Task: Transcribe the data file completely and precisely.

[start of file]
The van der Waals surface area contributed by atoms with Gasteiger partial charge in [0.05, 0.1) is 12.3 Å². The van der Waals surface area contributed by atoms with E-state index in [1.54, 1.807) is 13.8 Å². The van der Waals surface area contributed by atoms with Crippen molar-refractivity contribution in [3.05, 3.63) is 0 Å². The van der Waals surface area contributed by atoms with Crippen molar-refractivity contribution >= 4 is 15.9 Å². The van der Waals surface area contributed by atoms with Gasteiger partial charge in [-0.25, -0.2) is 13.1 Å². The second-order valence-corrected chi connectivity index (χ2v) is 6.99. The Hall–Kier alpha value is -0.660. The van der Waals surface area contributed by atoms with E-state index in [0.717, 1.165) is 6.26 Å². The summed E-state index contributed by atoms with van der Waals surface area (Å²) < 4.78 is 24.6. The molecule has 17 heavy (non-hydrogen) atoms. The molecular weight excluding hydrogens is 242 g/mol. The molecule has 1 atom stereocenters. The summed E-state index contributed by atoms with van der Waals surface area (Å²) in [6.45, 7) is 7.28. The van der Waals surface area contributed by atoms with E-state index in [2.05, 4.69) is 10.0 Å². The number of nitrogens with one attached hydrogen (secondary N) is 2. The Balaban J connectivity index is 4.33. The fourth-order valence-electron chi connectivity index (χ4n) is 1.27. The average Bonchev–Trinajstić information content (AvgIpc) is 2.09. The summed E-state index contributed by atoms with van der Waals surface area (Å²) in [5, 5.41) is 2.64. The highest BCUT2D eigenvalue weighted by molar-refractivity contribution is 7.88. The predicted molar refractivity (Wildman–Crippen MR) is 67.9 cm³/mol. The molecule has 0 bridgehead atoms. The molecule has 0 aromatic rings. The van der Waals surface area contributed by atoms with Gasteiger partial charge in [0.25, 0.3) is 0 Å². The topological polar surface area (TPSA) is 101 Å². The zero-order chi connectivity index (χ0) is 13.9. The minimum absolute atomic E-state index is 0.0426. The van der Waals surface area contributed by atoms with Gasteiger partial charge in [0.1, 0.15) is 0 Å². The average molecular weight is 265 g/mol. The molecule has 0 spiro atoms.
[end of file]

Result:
The van der Waals surface area contributed by atoms with Gasteiger partial charge in [0.05, 0.1) is 12.3 Å². The van der Waals surface area contributed by atoms with E-state index in [1.54, 1.807) is 13.8 Å². The van der Waals surface area contributed by atoms with Crippen molar-refractivity contribution in [3.05, 3.63) is 0 Å². The van der Waals surface area contributed by atoms with Crippen molar-refractivity contribution >= 4 is 15.9 Å². The van der Waals surface area contributed by atoms with Gasteiger partial charge in [-0.25, -0.2) is 13.1 Å². The second-order valence-corrected chi connectivity index (χ2v) is 6.99. The Hall–Kier alpha value is -0.660. The van der Waals surface area contributed by atoms with E-state index in [0.717, 1.165) is 6.26 Å². The summed E-state index contributed by atoms with van der Waals surface area (Å²) < 4.78 is 24.6. The molecule has 17 heavy (non-hydrogen) atoms. The molecular weight excluding hydrogens is 242 g/mol. The molecule has 1 atom stereocenters. The summed E-state index contributed by atoms with van der Waals surface area (Å²) in [6.45, 7) is 7.28. The van der Waals surface area contributed by atoms with E-state index in [2.05, 4.69) is 10.0 Å². The number of nitrogens with one attached hydrogen (secondary N) is 2. The Balaban J connectivity index is 4.33. The fourth-order valence-electron chi connectivity index (χ4n) is 1.27. The average Bonchev–Trinajstić information content (AvgIpc) is 2.09. The summed E-state index contributed by atoms with van der Waals surface area (Å²) in [5, 5.41) is 2.64. The highest BCUT2D eigenvalue weighted by molar-refractivity contribution is 7.88. The predicted molar refractivity (Wildman–Crippen MR) is 67.9 cm³/mol. The molecule has 0 bridgehead atoms. The molecule has 0 aromatic rings. The van der Waals surface area contributed by atoms with Gasteiger partial charge in [0.25, 0.3) is 0 Å². The topological polar surface area (TPSA) is 101 Å². The zero-order chi connectivity index (χ0) is 13.9. The minimum absolute atomic E-state index is 0.0426. The van der Waals surface area contributed by atoms with Gasteiger partial charge in [0.1, 0.15) is 0 Å². The average molecular weight is 265 g/mol. The molecule has 0 spiro atoms.